The Longest Experiment In History, Will Be Completed In The Year 2514

This microbiological project seems to break the record as a 500-year long experiment. The project started in 2014 and will be completed in 2514.

It still takes 495 years to find out the end result of the experiment. Of course some will wonder, why did it take so long?

According to scientists, the project wants to find out how long microbes can survive. This study is a project from the University of Edinburg. They put 400 bottles of bacterial Bacillus subtilis in a dry state to form spores (fine powder).

The bottle is then sealed tightly with tin to protect it from carbon radiation or cosmic rays that can cause DNA damage.

"Whether the microbes will survive or some will die first. This will be the longest scientific experiment ever made," said Ralf Möller, who led the study from the German Aerospace Center.

During the experiment, every two years (for the first 24 years), a set of bottles will be opened to see how the spores work. After the first 24 years, periodic inspections will be reduced once every 25 years to 2514.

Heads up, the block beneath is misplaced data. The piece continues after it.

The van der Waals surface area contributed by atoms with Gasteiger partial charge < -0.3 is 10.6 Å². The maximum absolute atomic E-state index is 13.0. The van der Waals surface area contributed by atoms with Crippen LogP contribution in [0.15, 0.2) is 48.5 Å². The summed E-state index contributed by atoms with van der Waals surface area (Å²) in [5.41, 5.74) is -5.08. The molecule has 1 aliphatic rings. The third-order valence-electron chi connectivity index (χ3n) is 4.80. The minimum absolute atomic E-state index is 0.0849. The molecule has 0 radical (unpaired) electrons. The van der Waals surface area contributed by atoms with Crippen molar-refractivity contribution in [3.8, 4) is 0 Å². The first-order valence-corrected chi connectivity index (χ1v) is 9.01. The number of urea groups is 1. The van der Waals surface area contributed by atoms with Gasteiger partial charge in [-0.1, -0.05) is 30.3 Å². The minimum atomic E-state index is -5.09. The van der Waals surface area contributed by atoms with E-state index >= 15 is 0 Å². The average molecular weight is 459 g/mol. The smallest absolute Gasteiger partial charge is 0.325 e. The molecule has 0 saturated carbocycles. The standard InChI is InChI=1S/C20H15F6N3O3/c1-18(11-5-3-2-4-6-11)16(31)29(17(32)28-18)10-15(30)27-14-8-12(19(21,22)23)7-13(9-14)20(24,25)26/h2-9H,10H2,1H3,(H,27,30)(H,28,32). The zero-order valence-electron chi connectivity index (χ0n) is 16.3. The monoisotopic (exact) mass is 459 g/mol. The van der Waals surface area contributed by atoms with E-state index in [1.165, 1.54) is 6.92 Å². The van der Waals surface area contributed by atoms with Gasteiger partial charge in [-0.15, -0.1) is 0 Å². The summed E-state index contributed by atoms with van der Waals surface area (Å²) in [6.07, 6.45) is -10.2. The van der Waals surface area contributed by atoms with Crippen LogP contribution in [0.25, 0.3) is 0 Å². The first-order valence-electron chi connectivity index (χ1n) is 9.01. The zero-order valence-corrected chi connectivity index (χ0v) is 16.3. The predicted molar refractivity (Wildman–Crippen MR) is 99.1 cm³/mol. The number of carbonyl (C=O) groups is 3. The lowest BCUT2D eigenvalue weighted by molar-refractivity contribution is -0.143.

In 2016, 1 bottle set was opened and the results were published. The storage for two years did not make any difference, the sample was also unaffected by the exposure to X-rays, ultraviolet rays, hydrogen peroxide, and high temperatures.

Checking these bacteria is easy. However, the hard part is to make sure someone will continue to do so well on schedule in the future.

Researchers intend to leave the project instructions in USB. However, that certainly won't work, given that digital technology is often not sustainable.

In addition, they also feel that leaving instructions on paper copies is not a good idea because the paper could not last for 500 years. It will definitely turn yellow and fall apart.

No strategy will be completely safe 500 years later. So, researchers are asked to copy the instructions every 25 years to remain relevant linguistically and technologically, hoping that this experiment will continue to exist and not be forgotten.

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